Food Policy

There are a number of provincial food policies, regulations and guidelines in British Columbia that support healthy eating. The BC trans fat regulation and Informed Dining are examples of provincial food policies that support healthy eating at food service establishments. Food policy at the federal level also supports healthy eating. Examples of federal food policy include food labelling and advertising regulations, Eating Well with Canada’s Food Guide, and the Food and Drug Regulations.

Useful Websites

Informed Dining

The Informed Dining program is a voluntary nutrition information program for restaurants developed by the Province of British Columbia. Participating restaurants provide their guests with nutrition information, that is easy to access and understand, for all standard menu items.

Trans Fat Help

Industrially produced trans fat increases your risk of heart disease. The B.C. government restricts trans fat in all food service establishments. The Trans Fat Help website provides detailed information about the three requirements under the BC trans fat regulation and includes guidance on how to replace partially hydrogenated oils and shortenings with healthier alternatives. The Consumer Guide will help you learn what you can do to reduce your intake of trans fat at home, at the grocery store, and at restaurants.

Healthy Families BC

The Healthy Families BC website provides useful information on general healthy eating topics including nutrition basics and grocery shopping. The site also supports provincial food polices such as reducing sodium and sugary drinks.

As part of B.C.’s Sodium Reduction Plan, the B.C. government is working in partnership with B.C. health authorities to lower the sodium content of patient and resident meals in publicly funded health care facilities. Through this ongoing initiative health authorities have succeeded in making significant reductions to the sodium content of health care menus.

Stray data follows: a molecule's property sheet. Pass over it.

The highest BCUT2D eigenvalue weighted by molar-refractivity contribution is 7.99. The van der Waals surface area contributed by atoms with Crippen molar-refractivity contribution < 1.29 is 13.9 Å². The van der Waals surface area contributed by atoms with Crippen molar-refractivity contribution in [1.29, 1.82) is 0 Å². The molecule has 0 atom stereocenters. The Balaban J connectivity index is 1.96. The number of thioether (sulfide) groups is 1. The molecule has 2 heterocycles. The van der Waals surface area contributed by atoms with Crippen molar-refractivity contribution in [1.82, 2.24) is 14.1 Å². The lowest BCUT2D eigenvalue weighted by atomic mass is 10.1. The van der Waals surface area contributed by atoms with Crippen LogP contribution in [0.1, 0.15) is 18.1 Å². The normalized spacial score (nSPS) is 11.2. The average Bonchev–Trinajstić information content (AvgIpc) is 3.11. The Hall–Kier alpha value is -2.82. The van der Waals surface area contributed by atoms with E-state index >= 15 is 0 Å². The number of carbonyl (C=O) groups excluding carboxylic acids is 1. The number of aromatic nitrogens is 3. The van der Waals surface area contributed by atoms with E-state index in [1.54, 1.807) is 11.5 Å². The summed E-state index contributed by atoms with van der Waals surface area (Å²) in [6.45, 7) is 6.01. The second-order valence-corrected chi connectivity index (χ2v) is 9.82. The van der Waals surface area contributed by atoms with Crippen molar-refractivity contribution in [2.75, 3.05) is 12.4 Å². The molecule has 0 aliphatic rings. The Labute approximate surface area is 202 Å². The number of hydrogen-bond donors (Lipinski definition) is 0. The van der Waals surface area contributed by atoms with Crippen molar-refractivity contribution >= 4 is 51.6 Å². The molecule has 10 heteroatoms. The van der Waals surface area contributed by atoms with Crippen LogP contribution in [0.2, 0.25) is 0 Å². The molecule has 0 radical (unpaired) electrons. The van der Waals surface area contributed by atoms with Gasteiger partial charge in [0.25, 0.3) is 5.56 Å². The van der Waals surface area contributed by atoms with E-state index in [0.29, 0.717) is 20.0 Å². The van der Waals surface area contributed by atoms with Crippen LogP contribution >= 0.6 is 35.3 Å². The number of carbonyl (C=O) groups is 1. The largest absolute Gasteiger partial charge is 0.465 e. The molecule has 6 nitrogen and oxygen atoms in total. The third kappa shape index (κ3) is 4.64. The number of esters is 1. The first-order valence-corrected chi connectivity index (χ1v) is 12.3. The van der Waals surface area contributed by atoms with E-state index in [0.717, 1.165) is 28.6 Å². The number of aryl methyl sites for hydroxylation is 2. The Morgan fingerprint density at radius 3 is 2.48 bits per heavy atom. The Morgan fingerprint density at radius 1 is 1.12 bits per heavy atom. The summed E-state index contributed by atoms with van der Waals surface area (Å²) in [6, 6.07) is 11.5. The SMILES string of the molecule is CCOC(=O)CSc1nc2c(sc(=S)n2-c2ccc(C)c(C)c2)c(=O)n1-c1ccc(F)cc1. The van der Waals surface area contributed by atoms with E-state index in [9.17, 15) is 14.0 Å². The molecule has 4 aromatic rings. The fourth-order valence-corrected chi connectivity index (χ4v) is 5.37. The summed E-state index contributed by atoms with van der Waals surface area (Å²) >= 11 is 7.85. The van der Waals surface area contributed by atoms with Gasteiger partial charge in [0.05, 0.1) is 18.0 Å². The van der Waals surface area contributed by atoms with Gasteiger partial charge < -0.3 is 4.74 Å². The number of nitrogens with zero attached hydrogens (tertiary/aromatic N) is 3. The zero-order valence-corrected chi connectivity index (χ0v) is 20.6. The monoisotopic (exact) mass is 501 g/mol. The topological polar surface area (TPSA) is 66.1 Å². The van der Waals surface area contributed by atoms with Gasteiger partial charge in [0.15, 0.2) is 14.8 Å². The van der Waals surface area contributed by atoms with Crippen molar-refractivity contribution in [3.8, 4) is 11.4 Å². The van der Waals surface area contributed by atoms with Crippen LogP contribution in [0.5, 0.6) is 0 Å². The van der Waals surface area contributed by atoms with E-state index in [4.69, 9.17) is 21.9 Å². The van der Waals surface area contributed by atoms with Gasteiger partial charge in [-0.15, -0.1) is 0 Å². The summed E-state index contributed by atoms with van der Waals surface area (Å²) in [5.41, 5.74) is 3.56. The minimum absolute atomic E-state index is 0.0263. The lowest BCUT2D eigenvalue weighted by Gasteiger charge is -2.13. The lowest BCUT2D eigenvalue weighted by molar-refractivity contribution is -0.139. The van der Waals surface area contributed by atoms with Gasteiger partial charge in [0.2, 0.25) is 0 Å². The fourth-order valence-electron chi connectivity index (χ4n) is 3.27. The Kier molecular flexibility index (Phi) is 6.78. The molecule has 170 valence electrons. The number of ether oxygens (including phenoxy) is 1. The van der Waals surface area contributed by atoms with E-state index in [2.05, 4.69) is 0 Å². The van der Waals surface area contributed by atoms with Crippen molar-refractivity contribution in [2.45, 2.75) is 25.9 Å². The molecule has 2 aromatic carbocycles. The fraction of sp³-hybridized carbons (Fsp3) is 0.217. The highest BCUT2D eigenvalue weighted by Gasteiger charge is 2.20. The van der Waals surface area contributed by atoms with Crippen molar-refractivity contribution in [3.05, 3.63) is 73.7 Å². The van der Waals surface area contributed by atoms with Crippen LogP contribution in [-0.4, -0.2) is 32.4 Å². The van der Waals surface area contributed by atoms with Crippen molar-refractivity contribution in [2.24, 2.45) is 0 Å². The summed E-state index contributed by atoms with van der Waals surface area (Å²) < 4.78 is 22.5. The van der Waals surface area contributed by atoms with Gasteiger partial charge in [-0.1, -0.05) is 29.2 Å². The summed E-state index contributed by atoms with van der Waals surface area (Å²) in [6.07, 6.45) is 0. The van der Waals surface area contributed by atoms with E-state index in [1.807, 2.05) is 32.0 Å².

Ministry of Education - Guidelines for Food and Beverage Sales in BC Schools

The Guidelines for Food and Beverage Sales in BC Schools (the Guidelines) define the nutrition standard that schools are required to use to determine what food and beverages can be sold to students. This document contains information, tools and fact sheets to support implementation of the Guidelines across the school setting.

Visit our For Schools and Communities web page for resources to support the Guidelines for Food and Beverage Sales in BC Schools.

Ministry of Health – Nutritional Guidelines for Vending Machines in B.C. Public Buildings

The Nutritional Guidelines for Vending Machines in B.C. Public Buildings aim to increase healthier food choices in vending machines. The guidelines define which prepackaged foods should be sold most, sold sometimes or not sold based on their ingredients and nutritional content. The guidelines are mandatory for vending machines in B.C. Public Buildings, such as hospitals, universities and government buildings. Other organizations with vending machines or concessions, such as municipal recreation and community centers, are strongly encouraged to adopt this standard for prepackaged food and beverages. Vendors and consumers can use the Brand Name Food List to find out how specific vending products score according to the guidelines.

Canadian Food Inspection Agency

The Canadian Food Inspection Agency is a federal agency that works together with industry, consumers, and organizations across the country to protect Canadians from preventable health risks related to food. Learn more about food labeling, advertising requirements, as well as policies which apply to statements and claims made for food and beverages.

Health Canada

Health Canada is the federal department responsible for helping Canadians maintain and improve their health. These Health Canada resources provide information on food policy related healthy eating topics.

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